“This is part of our continuing capability enhancement program for safekeeping of drug evidence. As the lead agency in the country’s anti-drug campaign, the integrity of PDEA in safekeeping of all pieces of drug evidence is of paramount importance,” the PDEA chief explained.
Aquino assured the COA that “the new evidence room has an upgraded security system, making it inaccessible to unauthorized personnel. Closed-circuit television (CCTV) cameras cover all angles leaving no blind areas in the premises, with fire extinguishers, with proper labels and instructions of use. Metal grills and double doors were also installed around the facility.”
The doors of the evidence room are secured with three sets of locks under the custody of three authorized key holders such that the absence of one key holder makes access inside impossible. Biometrics is set to be installed outside the evidence room to control access to the facility.
Aquino said preservation of the physical evidence is as important as its security. Thus, air conditioning units, exhaust fans and dehumidifiers were also installed for proper ventilation inside the facility.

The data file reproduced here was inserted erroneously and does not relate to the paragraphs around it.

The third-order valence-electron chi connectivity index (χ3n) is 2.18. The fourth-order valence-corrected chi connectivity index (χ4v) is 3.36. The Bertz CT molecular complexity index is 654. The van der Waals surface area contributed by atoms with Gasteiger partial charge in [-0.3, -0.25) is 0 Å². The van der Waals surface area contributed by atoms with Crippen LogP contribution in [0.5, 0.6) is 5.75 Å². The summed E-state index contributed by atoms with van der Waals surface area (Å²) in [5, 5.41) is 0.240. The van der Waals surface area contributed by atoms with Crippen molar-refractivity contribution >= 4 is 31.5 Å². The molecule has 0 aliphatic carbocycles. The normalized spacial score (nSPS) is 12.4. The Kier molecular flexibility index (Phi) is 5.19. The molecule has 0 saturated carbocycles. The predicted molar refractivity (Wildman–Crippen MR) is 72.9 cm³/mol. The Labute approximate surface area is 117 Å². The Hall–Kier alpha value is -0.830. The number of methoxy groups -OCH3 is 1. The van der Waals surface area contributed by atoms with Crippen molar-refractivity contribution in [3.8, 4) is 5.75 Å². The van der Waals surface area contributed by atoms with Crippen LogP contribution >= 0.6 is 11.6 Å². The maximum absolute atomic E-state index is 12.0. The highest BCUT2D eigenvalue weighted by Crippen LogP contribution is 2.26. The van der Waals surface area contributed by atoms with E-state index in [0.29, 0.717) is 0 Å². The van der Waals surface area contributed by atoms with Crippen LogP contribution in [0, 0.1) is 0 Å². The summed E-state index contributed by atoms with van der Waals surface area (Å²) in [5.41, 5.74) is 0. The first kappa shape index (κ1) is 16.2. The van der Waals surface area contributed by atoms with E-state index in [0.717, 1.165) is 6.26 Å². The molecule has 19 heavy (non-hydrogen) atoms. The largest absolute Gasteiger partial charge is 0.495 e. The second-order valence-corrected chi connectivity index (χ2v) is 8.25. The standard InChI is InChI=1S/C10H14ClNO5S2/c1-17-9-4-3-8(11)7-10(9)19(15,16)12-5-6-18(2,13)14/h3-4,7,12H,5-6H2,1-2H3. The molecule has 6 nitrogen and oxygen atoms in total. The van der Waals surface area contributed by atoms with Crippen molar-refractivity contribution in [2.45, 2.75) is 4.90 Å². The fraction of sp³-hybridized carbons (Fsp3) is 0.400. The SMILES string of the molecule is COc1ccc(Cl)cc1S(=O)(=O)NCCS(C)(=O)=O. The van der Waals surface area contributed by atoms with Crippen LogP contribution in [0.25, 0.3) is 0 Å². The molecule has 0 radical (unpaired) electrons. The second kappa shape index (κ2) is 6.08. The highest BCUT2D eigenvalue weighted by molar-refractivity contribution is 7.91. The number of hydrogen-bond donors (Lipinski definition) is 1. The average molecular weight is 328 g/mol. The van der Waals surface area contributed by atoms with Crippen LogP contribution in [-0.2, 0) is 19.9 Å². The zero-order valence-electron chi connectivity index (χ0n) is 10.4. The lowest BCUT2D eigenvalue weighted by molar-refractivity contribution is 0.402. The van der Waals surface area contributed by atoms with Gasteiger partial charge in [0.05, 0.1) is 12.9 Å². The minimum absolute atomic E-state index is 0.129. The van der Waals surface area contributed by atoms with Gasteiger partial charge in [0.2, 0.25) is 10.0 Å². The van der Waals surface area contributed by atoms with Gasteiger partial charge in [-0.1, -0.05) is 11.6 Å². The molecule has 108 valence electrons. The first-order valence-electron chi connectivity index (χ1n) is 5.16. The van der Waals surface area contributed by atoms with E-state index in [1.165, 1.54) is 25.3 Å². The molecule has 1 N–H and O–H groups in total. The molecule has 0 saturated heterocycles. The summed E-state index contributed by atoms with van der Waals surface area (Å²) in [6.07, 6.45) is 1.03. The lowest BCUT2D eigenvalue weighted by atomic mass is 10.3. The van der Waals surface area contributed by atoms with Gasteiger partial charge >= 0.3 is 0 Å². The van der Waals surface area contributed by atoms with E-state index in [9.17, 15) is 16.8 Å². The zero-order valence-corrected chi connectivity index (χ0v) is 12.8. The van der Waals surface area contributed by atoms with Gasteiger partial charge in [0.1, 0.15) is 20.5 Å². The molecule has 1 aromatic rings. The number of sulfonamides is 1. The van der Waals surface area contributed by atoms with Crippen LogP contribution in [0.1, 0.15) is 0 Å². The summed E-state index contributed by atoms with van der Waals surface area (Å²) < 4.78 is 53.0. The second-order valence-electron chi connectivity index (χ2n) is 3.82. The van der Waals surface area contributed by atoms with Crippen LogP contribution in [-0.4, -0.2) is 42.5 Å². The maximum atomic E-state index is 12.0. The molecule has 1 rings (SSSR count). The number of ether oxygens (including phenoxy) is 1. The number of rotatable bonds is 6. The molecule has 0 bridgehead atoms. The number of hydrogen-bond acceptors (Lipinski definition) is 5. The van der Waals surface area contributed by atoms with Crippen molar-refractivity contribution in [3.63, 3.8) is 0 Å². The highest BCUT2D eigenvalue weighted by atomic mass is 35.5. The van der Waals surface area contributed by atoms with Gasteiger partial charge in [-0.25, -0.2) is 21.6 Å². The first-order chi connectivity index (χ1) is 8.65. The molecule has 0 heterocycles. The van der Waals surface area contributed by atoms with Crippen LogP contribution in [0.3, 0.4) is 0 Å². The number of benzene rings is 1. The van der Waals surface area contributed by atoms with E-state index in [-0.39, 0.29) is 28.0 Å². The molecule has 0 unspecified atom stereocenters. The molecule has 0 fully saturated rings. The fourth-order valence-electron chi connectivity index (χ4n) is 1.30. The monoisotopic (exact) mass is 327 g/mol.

The new PDEA Laboratory Service is the first and only forensic laboratory in the country that specializes in impurity drug profiling. The facility is likewise the first of its kind to conduct research on new emerging drugs; and the only forensic laboratory to attain 100 percent accuracy in international proficiency testing.
On March 19, 2018, the COA has released a compliance audit report concerning PDEA’s safekeeping, monitoring, and disposition of seized/confiscated dangerous drugs in its custody for the period of January 1 to December 31, 2017.
According to the report, the safety and security controls of the PDEA forensic laboratory where seized illegal drugs are tested, and the evidence room where these are stored for safekeeping, needs improvement to curb possible risk of loss/destruction/pilferage that may compromise the evidentiary value.